Black History: Special Delivery!!
Located in northern Africa, ancient Egypt is considered to be a pioneer in the fields of medicine. The Egyptians were also very intentional about dental care. Hesy-Ra was the first recorded dentist and is regarded as a pioneer of some of today’s dental techniques. He was not only a dentist but also a physician and a scribe.
Hesy-Ra lived during Egypt’s third dynasty, around 2600 BC. He served under pharaoh Djoser. Hesy-Ra may be earliest physician and dentitst identified by name. He was given the title “Chief of Physicians and Dentists” by Pharoah Djoser. This title seems to indicate that dentistry was recognized as a specialty even back then. Ancient records reflect that a portion of Hesy-Ra’s dental practice focused on laborers who were building the pyramids. Records indicate that some of his treatment methods included drilling holes in the teeth of his patients. This is quite remarkable when we know that the first dental instruments to perform modern-day root canals were not invented until the 1830’s. The drilling procedures performed by Hesy-Ra would have been excruciatingly painful for patients because anesthesia had not yet been invented.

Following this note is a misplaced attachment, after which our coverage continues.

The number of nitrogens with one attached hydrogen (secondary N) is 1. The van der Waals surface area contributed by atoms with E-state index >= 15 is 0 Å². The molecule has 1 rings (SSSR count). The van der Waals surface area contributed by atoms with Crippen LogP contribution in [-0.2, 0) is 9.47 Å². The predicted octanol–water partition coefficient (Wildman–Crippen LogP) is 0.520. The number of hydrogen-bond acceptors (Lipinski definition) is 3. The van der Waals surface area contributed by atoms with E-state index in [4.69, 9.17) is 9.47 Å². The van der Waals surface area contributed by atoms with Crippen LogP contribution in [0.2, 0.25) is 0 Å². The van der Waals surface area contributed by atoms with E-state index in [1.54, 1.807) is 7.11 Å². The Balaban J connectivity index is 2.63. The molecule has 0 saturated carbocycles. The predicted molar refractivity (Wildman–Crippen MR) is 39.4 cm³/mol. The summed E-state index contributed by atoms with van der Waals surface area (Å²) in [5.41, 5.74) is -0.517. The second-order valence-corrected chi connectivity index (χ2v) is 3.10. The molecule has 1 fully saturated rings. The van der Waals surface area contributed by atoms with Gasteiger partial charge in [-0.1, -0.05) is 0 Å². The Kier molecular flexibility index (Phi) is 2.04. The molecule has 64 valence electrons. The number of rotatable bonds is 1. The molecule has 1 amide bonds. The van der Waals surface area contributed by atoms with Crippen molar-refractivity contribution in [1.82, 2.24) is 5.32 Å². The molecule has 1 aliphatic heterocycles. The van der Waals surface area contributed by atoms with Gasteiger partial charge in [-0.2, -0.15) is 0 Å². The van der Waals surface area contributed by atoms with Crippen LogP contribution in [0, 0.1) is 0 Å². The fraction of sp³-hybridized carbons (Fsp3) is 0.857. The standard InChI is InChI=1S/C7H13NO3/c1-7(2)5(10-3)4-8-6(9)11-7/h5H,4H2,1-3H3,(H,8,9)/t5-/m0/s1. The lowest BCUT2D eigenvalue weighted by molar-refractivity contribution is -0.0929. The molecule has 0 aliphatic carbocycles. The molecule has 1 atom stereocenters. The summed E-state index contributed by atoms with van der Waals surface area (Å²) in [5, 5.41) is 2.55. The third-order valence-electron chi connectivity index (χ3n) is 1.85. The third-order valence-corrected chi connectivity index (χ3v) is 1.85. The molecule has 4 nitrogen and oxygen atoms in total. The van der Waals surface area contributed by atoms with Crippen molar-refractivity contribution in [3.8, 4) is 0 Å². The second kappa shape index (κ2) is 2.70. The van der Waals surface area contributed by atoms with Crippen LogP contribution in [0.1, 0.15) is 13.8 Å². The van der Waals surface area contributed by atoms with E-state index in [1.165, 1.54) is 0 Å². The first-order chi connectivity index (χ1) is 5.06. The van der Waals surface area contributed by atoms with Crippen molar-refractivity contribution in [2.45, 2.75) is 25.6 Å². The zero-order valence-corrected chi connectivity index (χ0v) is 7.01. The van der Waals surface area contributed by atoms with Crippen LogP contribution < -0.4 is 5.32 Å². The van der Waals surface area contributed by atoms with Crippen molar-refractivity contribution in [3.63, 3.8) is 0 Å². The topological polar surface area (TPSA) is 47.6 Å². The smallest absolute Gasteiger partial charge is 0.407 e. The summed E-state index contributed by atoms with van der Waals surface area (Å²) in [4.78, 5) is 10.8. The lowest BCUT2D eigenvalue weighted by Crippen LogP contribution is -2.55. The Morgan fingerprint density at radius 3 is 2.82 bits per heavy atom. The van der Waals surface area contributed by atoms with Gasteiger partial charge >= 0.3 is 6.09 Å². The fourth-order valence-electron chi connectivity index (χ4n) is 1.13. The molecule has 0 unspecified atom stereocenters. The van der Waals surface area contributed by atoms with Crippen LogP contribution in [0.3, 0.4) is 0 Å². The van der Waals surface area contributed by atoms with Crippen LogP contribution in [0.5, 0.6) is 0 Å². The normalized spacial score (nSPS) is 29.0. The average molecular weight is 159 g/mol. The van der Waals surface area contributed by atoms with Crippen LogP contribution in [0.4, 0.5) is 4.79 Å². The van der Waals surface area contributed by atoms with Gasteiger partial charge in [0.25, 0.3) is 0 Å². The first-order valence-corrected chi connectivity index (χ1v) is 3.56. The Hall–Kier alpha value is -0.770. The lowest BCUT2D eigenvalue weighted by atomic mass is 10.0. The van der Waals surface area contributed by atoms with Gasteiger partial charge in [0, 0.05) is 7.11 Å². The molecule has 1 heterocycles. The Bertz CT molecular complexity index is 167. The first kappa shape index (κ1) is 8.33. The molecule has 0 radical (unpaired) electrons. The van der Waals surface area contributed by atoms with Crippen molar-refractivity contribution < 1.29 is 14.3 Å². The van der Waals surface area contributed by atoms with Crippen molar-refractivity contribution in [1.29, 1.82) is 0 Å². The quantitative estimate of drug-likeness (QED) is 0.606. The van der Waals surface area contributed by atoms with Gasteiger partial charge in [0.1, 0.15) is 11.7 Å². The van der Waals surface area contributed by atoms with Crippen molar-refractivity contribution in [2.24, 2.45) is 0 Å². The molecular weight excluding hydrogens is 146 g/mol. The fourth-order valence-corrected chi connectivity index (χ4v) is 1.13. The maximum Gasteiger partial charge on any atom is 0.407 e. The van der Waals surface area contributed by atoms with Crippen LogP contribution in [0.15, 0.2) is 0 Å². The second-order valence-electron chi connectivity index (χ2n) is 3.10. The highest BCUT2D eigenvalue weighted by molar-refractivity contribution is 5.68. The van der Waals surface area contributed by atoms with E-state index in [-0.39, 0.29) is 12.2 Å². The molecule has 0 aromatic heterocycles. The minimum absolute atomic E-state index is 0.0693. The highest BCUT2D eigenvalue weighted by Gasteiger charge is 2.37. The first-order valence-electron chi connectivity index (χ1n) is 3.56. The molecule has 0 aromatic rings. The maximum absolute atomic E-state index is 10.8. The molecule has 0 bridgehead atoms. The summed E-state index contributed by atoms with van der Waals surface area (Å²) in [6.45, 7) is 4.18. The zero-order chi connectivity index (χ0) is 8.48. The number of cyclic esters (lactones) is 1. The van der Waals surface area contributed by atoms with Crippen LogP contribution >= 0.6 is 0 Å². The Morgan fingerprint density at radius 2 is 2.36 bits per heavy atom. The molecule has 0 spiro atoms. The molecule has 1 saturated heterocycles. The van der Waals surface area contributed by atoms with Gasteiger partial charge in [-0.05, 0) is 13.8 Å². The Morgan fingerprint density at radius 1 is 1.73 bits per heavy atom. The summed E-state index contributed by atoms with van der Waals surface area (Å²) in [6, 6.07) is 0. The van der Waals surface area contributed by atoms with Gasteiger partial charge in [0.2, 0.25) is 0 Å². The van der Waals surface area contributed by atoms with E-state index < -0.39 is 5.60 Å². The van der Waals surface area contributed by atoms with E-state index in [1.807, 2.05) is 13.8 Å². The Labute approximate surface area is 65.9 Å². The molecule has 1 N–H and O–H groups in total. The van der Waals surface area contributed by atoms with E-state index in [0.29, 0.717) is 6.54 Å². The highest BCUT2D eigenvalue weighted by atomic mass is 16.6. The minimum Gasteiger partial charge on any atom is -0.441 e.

Hesy-Ra’s tomb was discovered by French archaeologists Auguste Mariette and Jacques de Morgan in Saqqara. Wooden panels in the tomb were inscribed with titles that denoted his official duties, including being a physician, dentist, and scribe. Hesy-Ra is also believed to be the first physician to speculate about the condition of diabetes. He observed that it caused “frequent urination,” which we now know is a primary symptom of the illness.